Drive to survive

Do these NEV manufacturers have any chance of survival? Well, they certainly will try. Niutron reduced its staff number to the absolute minimum and is now reportedly negotiating a manufacturing deal with Shandong Guojin Automobile. Guojin is a NEV startup itself, notorious for the Citroen Picasso copy they made a few years ago. Chances for success are probably very low.

Guojin’s Sinogold GM3, the Citroen copy

WM Motor’s founder Shen Hui invested in former German sports car maker Apollo a while ago. Apollo was revamped earlier by other Chinese investors, and it is now mostly an engineering consultancy company, but listed on the Hong Kong stock exchange. Rumors say Shen Hui will merge WM and Apollo and get a backdoor listing in Hong Kong for WM. That way he might have access to some new money again.

Hengchi is reportedly planning a novel scheme at least. Chinese media speculate that Evergrande Real Estate will try to revive the housing market by offering “buy a house, get a car for free”. That car will of course be a Hengchi model. If it turns out to be true (and it works), it will guarantee some production for Hengchi. But if it will be enough to finance their ambitious plans of another ten new models in a few years and sell millions of cars by the end of the decade, remains to be seen.

Meanwhile, the NEV game between startups and legacies is beginning to affect others as well. An Audi dealership recently put a meters high sign in the shop window, screaming “We sell EVs too”. Mercedes-Benz lowered prices of its brand new EQE and EQS models, some models even by as much as $30,000. The same goes for BMW, Chinese media report that dealers offer discounts up to  €10,000 off the sticker price of i3 and i4 models. Even Tesla seems to be facing a decline in demand.

A desparate Audi dealer in China

China’s economic outlook is still far from rosy. Covid-lockdowns may be a thing of the past, but now people have been getting sick in greater numbers. The USA keeps finding new protectionist policies and restrictions on trade with China. The housing problem is far from resolved. Many NEV subsidies ended in January. And so, market analysts predict that the growth of NEV sales will slow down drastically. In 2022 NEV sales grew by almost 100% to about 7 million cars, the consensus about 2023 seems to be 10 million (or a 50% increase). It will only make the battle harder.

Legacy manufacturers have shown they can answer the call of the startups. They can make equally attractive NEVs, and with the support of the country’s tech industry, almost just as advanced ones as well. Moreover, they have the advantage of scale and since this year, the advantage of access to money. The NEV startups, on the other hand, have shown great flexibility, they’re very good at communicating with their clients and they have the advantage of speed. It’s almost incredible how quickly they can bring new products to the market.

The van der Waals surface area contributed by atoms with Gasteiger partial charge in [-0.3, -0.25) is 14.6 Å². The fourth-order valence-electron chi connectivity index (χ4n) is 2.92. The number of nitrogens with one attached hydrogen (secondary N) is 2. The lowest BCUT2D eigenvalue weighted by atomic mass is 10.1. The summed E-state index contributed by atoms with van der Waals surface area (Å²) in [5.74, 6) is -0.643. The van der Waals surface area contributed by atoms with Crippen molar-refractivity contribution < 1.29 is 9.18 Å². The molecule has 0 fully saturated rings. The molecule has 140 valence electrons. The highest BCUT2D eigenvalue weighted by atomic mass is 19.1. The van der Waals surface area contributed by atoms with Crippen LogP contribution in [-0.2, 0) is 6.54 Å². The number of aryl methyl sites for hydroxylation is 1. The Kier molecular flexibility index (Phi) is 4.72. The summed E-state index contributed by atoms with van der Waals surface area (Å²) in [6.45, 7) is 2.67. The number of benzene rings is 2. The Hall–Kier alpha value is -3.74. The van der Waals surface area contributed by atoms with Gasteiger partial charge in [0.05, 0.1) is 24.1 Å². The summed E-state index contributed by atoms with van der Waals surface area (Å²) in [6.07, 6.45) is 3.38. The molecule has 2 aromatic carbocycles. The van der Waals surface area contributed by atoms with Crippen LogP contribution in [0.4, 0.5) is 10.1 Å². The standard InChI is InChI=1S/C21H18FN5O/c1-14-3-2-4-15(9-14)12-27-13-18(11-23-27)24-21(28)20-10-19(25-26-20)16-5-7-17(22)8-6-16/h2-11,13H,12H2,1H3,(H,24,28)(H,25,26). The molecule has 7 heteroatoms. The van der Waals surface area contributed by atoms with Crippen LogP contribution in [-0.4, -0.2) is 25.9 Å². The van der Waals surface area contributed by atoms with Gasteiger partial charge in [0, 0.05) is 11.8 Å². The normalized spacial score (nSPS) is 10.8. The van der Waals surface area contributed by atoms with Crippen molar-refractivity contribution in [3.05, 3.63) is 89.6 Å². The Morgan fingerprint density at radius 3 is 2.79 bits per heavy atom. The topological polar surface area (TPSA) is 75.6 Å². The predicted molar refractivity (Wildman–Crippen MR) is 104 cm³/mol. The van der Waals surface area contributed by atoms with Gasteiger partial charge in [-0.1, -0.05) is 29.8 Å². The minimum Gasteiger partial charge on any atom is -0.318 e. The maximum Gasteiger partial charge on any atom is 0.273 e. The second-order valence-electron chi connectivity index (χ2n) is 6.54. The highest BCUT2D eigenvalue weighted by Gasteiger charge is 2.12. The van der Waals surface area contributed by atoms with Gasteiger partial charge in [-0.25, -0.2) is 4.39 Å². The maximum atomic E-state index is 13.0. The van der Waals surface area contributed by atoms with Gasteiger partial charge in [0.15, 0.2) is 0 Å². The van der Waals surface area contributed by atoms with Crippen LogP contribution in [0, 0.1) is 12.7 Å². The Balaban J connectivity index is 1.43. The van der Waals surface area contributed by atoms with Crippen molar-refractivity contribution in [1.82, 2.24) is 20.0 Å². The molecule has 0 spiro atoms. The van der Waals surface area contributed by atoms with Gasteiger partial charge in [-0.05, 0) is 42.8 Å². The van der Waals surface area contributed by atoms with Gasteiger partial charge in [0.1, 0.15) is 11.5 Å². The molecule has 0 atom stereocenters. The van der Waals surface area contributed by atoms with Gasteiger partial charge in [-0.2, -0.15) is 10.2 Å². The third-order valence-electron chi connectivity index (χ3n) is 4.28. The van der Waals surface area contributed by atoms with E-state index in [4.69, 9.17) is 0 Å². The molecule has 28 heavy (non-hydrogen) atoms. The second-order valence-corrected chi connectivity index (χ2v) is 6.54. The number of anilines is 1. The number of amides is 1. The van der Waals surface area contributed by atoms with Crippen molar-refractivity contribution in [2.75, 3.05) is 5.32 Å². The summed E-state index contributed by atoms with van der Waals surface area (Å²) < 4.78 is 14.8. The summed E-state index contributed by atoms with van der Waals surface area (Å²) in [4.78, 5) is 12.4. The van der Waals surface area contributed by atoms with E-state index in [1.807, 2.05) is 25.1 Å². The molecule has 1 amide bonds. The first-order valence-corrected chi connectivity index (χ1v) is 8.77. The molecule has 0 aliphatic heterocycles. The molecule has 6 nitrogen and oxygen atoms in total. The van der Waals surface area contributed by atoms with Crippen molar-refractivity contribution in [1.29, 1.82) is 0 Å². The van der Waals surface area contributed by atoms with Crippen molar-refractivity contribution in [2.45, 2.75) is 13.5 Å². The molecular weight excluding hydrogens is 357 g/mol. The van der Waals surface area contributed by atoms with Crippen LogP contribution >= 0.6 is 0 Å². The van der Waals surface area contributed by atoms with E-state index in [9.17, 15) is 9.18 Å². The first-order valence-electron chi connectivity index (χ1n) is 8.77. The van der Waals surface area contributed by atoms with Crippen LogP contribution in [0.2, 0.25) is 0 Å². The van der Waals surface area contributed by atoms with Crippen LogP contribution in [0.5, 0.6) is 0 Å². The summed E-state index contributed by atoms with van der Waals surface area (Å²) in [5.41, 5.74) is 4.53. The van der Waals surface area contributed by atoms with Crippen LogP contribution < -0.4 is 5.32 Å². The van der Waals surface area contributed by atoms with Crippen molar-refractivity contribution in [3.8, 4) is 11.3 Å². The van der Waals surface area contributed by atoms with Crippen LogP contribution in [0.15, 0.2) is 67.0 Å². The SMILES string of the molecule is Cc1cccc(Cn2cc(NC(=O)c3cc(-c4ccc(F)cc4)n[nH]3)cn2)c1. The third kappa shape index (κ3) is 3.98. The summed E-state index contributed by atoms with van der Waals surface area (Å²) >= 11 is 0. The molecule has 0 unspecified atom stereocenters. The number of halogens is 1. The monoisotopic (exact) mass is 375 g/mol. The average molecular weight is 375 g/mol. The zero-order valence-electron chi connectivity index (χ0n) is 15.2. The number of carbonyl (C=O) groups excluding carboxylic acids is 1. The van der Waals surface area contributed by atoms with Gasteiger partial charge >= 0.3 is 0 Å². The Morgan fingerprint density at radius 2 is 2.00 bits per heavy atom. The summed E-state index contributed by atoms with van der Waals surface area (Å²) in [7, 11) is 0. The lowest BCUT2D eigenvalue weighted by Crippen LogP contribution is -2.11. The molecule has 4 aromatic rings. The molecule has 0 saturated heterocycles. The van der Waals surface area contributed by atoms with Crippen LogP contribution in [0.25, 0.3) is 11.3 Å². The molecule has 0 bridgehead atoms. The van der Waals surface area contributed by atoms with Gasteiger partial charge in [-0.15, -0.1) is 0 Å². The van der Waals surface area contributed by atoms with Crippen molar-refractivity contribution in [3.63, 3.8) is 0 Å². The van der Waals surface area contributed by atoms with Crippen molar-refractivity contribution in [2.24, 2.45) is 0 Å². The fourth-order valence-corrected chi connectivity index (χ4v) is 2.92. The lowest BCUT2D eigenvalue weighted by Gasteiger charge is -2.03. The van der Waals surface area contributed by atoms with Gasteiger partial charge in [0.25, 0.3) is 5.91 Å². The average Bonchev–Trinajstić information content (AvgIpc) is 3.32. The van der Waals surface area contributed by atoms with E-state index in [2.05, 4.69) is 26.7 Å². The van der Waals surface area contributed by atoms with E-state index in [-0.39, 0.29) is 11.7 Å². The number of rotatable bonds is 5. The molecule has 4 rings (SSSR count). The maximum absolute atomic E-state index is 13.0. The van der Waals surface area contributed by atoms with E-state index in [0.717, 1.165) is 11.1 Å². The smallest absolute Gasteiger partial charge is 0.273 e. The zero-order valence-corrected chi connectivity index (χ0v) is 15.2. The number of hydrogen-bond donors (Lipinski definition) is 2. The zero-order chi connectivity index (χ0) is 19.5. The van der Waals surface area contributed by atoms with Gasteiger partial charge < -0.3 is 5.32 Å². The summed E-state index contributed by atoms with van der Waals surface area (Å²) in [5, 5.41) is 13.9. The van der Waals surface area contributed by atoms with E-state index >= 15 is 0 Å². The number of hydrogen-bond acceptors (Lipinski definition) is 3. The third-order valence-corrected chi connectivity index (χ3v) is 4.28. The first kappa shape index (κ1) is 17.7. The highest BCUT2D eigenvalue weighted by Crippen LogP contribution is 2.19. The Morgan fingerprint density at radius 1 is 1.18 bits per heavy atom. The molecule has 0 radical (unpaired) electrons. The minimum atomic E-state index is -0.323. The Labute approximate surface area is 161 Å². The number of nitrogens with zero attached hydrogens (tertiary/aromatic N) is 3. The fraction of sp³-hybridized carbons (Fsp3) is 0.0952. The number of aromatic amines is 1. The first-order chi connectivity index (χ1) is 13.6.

There we have the ingredients for an exciting new year. There are a couple of things to look out for. Like, who will be crushed on the NEV battlefield? Is it the foreign brands, the less-funded startups, or the Chinese legacies that don’t respond quickly enough to new trends? What does the market shift mean for new startups that have yet to launch, like BeyonCa or Xiaomi? Will they push ahead, or just give up? And maybe a lesser point, will startups that focused on the lower end of the market (Leapmotor, Neta) be able to conquer the mainstream?

Answers in a year from now, when we’re likely looking at another rearranged market full of surprises. Let’s hope Li Yinan can get his foot back on the accelerator pedal again. Just remember, when it comes to New Energy Vehicles, speed is everything!

Further reading:

Here you can find all Big read series covering the history of main Chinese automakers.

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  1. Mr. Breevoort, great informative article about failing and struggling start-ups.
    But I almost missed it because of the title. After all why waste time on Niutron, just another carcass of brutal competition that had faded from the scene?
    I’d rather have entitled it:
    Niutron’s demise, and other faltering EV Start Ups